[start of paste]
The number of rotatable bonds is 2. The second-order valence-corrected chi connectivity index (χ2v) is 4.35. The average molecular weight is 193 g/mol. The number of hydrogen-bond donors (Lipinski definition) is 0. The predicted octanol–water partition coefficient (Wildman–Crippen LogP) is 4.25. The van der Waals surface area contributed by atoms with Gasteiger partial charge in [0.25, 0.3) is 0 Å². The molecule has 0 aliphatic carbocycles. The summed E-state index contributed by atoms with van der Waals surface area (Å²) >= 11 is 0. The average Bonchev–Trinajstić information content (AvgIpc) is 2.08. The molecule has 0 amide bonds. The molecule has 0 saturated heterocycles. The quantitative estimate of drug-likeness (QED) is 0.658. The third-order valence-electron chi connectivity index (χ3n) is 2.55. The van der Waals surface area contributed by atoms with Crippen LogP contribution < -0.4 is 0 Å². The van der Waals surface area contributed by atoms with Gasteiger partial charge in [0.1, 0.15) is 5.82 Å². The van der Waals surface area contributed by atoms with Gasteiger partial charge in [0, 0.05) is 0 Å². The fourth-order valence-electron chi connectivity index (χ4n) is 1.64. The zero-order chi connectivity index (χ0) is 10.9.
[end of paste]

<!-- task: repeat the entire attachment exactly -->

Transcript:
The number of rotatable bonds is 2. The second-order valence-corrected chi connectivity index (χ2v) is 4.35. The average molecular weight is 193 g/mol. The number of hydrogen-bond donors (Lipinski definition) is 0. The predicted octanol–water partition coefficient (Wildman–Crippen LogP) is 4.25. The van der Waals surface area contributed by atoms with Gasteiger partial charge in [0.25, 0.3) is 0 Å². The molecule has 0 aliphatic carbocycles. The summed E-state index contributed by atoms with van der Waals surface area (Å²) >= 11 is 0. The average Bonchev–Trinajstić information content (AvgIpc) is 2.08. The molecule has 0 amide bonds. The molecule has 0 saturated heterocycles. The quantitative estimate of drug-likeness (QED) is 0.658. The third-order valence-electron chi connectivity index (χ3n) is 2.55. The van der Waals surface area contributed by atoms with Crippen LogP contribution < -0.4 is 0 Å². The van der Waals surface area contributed by atoms with Gasteiger partial charge in [0.1, 0.15) is 5.82 Å². The van der Waals surface area contributed by atoms with Gasteiger partial charge in [0, 0.05) is 0 Å². The fourth-order valence-electron chi connectivity index (χ4n) is 1.64. The zero-order chi connectivity index (χ0) is 10.9.